Nova Scotians Can Light Up for Less This Holiday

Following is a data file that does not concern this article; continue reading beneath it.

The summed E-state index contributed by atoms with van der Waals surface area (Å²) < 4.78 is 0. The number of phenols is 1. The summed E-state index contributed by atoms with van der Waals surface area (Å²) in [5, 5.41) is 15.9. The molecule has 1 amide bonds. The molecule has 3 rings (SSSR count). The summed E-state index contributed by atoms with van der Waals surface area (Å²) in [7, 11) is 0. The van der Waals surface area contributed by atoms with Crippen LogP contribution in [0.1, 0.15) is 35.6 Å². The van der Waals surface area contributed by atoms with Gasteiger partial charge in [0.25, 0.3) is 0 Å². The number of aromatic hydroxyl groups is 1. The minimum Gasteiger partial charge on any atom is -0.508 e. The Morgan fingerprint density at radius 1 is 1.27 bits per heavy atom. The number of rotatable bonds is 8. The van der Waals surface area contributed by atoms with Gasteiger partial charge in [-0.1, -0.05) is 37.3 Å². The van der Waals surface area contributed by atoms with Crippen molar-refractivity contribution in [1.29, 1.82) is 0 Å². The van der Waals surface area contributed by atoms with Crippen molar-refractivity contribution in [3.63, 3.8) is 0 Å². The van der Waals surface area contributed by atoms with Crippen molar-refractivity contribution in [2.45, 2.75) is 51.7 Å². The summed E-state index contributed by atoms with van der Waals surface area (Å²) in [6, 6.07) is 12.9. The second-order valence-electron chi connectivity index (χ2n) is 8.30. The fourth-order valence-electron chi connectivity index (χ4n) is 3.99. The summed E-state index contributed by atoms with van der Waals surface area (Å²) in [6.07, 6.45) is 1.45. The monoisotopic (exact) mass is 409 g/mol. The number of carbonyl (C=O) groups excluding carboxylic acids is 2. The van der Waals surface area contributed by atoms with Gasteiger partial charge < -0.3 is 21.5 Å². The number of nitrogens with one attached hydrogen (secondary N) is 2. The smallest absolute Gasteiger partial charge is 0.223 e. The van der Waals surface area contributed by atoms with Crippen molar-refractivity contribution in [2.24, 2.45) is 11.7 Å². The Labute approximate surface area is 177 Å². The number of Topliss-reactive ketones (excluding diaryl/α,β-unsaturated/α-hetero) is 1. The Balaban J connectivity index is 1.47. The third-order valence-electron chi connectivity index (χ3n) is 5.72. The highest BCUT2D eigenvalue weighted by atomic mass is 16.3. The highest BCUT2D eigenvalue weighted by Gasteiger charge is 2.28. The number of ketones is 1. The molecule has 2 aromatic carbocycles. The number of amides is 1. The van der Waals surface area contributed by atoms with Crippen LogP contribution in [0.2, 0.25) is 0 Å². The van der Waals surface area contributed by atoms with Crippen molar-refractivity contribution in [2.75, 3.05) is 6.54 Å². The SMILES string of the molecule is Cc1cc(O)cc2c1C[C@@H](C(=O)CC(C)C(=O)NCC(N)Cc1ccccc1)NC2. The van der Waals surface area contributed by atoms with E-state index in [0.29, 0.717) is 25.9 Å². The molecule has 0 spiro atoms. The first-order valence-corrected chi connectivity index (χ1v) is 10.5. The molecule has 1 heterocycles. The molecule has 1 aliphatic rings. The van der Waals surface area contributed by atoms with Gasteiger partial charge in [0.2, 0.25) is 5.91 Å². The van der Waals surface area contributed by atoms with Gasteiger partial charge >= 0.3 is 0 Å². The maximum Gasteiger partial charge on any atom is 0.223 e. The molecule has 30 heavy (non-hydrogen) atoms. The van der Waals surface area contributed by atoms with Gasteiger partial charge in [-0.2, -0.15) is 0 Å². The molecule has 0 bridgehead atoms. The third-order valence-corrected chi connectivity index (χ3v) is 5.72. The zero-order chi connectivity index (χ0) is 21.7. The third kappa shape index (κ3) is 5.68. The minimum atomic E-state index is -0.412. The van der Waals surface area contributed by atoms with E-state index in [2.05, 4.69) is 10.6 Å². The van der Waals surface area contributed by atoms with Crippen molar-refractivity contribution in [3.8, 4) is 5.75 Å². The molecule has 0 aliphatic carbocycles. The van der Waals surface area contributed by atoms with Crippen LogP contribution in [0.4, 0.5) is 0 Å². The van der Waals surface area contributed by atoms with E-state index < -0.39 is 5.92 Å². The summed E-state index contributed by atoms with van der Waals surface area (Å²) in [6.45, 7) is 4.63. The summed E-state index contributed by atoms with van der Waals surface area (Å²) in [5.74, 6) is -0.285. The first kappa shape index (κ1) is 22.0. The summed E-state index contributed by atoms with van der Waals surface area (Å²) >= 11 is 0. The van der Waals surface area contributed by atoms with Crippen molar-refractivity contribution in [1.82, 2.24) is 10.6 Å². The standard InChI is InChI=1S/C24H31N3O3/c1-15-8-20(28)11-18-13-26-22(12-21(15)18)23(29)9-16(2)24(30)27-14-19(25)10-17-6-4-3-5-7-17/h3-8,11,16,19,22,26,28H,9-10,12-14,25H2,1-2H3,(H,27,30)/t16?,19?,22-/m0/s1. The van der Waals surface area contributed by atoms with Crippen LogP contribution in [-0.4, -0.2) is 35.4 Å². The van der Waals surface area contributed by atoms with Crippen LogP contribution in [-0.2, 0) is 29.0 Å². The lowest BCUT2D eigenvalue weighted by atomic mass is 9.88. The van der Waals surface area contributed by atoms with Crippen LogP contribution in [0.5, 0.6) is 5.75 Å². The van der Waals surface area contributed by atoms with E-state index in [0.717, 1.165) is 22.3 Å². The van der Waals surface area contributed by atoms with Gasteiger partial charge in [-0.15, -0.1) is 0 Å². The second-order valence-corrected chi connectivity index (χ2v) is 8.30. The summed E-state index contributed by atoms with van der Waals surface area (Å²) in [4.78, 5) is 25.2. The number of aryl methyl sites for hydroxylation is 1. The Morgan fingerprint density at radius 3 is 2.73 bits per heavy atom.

first_imgHoliday light exchanges at 23 locations in the coming weeks will help Nova Scotians make spirits bright while helping them save energy, save money, and cut greenhouse gas emissions. The light emitting diode (LED) holiday light exchange, a joint program between Conserve Nova Scotia and Nova Scotia Power, will help encourage Nova Scotians to switch to energy efficient holiday lighting. “The holiday light exchange programs enable us to put this energy efficient LED technology into the hands of Nova Scotians,” said Minister responsible for Conserve Nova Scotia Richard Hurlburt. “Reducing energy demand also cuts greenhouse gas emissions, helping Nova Scotia reach its target to become one of the cleanest and most sustainable environments in the world by 2020.” Under the program, residents in participating communities must bring two sets of traditional incandescent lights to exchange for one set of LED lights. In addition to bringing older inefficient lights out of use, Nova Scotia Power and Conserve Nova Scotia are teaming up to educate consumers about the technology and the benefits. “LED lights are so energy efficient that you can power more than 100 LED lights using the same amount of electricity as one traditional glass bulb,” said Rob Bennett, executive vice-president of revenue and sustainability for Nova Scotia Power. “Replacing conventional holiday lights with LEDs is one of the easiest ways to reduce energy use and save money. Our hope is for our customers to realize they’re worth the investment and make the switch.” LED holiday lights last 10 times longer than traditional bulbs, produce very little heat thereby reducing risk of fire, contain no glass, and are durable and safe. The lights are widely available at local retailers in a variety of colours, string lengths, and bulb sizes. All 55 towns and municipalities in Nova Scotia were invited to participate in the LED holiday light exchange program. The exchange is limited to one set of LED lights per person and will be distributed on a first-come, first-serve basis. Conventional lights collected at the exchanges will be recycled where possible. Under the Environmental Goals and Sustainable Prosperity Act, Nova Scotia has a goal of reducing greenhouse-gas emissions by 2020 to at least 10 per cent below 1990 levels. Nova Scotia Power has been producing and delivering electricity to Nova Scotians for more than 80 years. Today, Nova Scotia Power’s more than 1,600 employees are responsible for supplying more than 97 per cent of the generation, transmission, and distribution of electrical power to 470,000 customers in the province. Nova Scotia Power is the largest wholly-owned subsidiary of its parent company, Emera Inc.last_img

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